22 December 2013
It is rare that I am invigorated by someone suggesting brainstorming as a means to solve a problem. (There is something worse, of course, and that's sitting around maundering about something and claiming that you're brainstorming.) Chauncey Wilson recommends a better way to use group collaboration to come up with quality ideas: brainwriting. As Wilson notes, brainwriting can even work when the group is geographically dispersed.
Along with the nifty new features for the public-facing web site, ably explained by Patrick Cooper, last week we also pushed out a major update to the database schema that represents stories and their audio, along with their relationships to programs and their individual episodes. In radio-speak, the ordered segments of a broadcast are called the rundown, and the remodeling of how a rundown is stored was at the core of this past project. We can now handle rebroadcasts for shows like TED Radio Hour (like here, here, and here) without behind-the-curtain hackery.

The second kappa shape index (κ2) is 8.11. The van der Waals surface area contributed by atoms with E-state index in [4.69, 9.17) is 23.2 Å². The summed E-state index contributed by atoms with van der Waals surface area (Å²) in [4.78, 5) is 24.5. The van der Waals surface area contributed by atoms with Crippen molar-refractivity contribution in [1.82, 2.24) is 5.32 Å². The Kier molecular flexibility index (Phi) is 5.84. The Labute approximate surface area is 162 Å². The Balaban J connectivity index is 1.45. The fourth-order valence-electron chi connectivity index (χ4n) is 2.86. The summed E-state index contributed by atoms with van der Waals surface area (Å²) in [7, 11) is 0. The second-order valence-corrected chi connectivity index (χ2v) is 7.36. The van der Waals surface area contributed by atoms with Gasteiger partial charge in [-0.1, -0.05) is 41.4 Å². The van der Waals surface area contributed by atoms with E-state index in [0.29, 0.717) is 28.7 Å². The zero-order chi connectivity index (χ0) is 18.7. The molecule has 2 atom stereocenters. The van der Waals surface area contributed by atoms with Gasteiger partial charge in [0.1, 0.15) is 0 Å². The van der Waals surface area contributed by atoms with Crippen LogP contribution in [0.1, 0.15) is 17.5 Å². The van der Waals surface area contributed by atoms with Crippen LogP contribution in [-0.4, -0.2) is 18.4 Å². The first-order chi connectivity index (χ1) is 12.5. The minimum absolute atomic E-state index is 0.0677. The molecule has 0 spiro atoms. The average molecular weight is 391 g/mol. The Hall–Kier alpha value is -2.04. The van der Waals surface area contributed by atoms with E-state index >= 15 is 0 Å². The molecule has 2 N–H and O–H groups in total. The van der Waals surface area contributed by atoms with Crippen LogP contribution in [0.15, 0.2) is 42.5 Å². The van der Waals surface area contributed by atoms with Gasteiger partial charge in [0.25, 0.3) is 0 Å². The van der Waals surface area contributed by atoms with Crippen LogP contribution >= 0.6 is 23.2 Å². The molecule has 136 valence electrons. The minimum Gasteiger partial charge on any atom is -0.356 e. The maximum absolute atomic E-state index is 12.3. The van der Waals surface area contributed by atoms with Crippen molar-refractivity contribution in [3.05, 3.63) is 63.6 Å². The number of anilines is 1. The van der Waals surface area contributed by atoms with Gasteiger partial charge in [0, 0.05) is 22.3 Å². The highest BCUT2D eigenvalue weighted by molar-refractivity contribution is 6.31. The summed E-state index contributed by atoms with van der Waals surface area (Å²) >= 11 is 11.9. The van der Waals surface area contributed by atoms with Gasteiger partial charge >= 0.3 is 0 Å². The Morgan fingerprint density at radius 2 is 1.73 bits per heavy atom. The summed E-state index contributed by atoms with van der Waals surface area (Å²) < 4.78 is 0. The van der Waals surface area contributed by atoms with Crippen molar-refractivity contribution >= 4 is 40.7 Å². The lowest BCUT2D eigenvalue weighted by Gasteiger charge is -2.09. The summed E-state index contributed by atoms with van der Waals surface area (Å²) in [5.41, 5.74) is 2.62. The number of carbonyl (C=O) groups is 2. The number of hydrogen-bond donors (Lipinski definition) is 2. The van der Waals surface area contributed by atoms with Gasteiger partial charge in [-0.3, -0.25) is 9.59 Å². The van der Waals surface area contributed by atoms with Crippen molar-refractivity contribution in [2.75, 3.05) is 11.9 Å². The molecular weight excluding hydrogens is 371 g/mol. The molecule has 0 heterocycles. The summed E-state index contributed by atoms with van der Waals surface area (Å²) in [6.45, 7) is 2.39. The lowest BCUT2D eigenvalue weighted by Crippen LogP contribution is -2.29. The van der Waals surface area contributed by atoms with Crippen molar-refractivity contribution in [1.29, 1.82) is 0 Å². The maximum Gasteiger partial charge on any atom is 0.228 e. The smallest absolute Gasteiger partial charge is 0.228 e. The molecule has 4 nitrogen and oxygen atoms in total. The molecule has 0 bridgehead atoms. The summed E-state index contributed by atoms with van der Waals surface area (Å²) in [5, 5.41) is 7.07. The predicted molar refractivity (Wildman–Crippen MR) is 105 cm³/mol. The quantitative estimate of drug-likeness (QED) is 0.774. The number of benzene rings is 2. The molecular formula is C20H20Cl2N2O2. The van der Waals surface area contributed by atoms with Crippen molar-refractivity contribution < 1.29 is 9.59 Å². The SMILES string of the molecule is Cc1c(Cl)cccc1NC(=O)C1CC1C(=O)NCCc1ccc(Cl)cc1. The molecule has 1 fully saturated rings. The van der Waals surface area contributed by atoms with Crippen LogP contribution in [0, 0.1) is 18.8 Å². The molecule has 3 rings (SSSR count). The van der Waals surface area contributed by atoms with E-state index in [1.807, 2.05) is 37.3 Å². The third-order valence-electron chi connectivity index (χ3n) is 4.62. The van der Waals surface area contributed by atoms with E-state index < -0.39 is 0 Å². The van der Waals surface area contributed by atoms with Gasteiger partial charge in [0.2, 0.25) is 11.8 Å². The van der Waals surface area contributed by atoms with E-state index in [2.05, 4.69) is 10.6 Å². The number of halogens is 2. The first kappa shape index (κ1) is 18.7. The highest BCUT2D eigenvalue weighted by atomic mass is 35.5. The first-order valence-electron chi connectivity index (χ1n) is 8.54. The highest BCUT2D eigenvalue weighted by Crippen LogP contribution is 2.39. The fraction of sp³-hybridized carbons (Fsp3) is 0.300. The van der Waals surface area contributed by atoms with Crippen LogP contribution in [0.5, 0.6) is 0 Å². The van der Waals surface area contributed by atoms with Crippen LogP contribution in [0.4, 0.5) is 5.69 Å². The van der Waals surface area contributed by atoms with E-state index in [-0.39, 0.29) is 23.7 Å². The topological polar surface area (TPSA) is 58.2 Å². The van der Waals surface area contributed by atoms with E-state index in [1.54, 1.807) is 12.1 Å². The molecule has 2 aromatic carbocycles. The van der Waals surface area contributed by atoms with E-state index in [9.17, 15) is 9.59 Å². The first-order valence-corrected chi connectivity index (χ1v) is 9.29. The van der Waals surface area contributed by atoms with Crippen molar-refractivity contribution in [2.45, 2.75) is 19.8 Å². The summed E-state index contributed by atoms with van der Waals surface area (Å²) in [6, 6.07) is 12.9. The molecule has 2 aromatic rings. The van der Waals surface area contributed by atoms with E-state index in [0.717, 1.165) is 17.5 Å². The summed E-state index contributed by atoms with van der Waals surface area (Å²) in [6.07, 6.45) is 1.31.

We also caught up on MySQL versions, and enabled limited concurrent editing of stories by multiple editors.
This was the biggest effort since the massive redesign of 2009, and I am proud to have been a part of it.
14 December 2013
Babbage makes a video visit to Louis Pouzin, deviser of the Cigale packet-switched network. Cigale underlay the experimental Cyclades network, a would-be rival to ARPANET. Although Cyclades went away in the 1970s, Pouzin's datagram concepts found their way into Vint Cerf and Robert Kahn's designs for TCP.
12 December 2013
So you think more RAM will solve your problems? The engineers writing flight control software for the Space Shuttle didn't have that advantage/hindrance.
...after a major computer upgrade in 1991, the primary flight system has a storage capacity of one megabyte and runs at a speed of 1.4 million instructions per second.
via things magazine